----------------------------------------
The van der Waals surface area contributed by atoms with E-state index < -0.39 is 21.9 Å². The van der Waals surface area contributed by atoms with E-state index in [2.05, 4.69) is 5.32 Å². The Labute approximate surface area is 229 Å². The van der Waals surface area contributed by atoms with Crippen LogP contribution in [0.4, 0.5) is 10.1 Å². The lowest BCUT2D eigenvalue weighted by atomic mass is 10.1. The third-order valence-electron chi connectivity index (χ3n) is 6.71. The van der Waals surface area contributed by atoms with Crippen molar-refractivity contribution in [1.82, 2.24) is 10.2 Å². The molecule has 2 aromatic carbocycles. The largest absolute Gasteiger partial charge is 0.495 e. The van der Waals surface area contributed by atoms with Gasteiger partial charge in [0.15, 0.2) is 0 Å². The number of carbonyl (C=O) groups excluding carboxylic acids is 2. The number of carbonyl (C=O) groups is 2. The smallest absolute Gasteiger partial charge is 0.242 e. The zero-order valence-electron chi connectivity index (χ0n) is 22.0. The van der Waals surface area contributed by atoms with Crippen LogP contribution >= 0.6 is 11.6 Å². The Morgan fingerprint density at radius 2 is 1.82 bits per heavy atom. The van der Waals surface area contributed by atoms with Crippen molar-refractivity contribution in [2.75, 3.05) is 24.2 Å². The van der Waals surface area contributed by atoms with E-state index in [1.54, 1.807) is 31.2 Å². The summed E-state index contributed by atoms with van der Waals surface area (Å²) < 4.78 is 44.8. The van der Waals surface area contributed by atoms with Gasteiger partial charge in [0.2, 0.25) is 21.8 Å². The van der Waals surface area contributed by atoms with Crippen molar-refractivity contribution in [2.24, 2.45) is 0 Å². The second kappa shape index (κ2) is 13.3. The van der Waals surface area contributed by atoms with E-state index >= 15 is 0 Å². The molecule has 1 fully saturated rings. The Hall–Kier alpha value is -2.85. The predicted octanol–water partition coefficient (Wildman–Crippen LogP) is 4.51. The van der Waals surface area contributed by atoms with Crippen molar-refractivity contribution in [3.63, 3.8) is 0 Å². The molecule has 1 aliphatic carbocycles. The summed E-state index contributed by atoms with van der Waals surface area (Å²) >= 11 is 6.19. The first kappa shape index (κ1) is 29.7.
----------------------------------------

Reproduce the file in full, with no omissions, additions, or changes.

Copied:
The van der Waals surface area contributed by atoms with E-state index < -0.39 is 21.9 Å². The van der Waals surface area contributed by atoms with E-state index in [2.05, 4.69) is 5.32 Å². The Labute approximate surface area is 229 Å². The van der Waals surface area contributed by atoms with Crippen LogP contribution in [0.4, 0.5) is 10.1 Å². The lowest BCUT2D eigenvalue weighted by atomic mass is 10.1. The third-order valence-electron chi connectivity index (χ3n) is 6.71. The van der Waals surface area contributed by atoms with Crippen molar-refractivity contribution in [1.82, 2.24) is 10.2 Å². The molecule has 2 aromatic carbocycles. The largest absolute Gasteiger partial charge is 0.495 e. The van der Waals surface area contributed by atoms with Gasteiger partial charge in [0.15, 0.2) is 0 Å². The number of carbonyl (C=O) groups excluding carboxylic acids is 2. The number of carbonyl (C=O) groups is 2. The smallest absolute Gasteiger partial charge is 0.242 e. The zero-order valence-electron chi connectivity index (χ0n) is 22.0. The van der Waals surface area contributed by atoms with Crippen LogP contribution >= 0.6 is 11.6 Å². The Morgan fingerprint density at radius 2 is 1.82 bits per heavy atom. The van der Waals surface area contributed by atoms with Crippen molar-refractivity contribution in [2.75, 3.05) is 24.2 Å². The van der Waals surface area contributed by atoms with E-state index in [1.54, 1.807) is 31.2 Å². The summed E-state index contributed by atoms with van der Waals surface area (Å²) < 4.78 is 44.8. The van der Waals surface area contributed by atoms with Gasteiger partial charge in [0.2, 0.25) is 21.8 Å². The van der Waals surface area contributed by atoms with Crippen molar-refractivity contribution in [2.24, 2.45) is 0 Å². The second kappa shape index (κ2) is 13.3. The van der Waals surface area contributed by atoms with E-state index >= 15 is 0 Å². The molecule has 1 fully saturated rings. The Hall–Kier alpha value is -2.85. The predicted octanol–water partition coefficient (Wildman–Crippen LogP) is 4.51. The van der Waals surface area contributed by atoms with Crippen molar-refractivity contribution in [3.63, 3.8) is 0 Å². The molecule has 1 aliphatic carbocycles. The summed E-state index contributed by atoms with van der Waals surface area (Å²) >= 11 is 6.19. The first kappa shape index (κ1) is 29.7.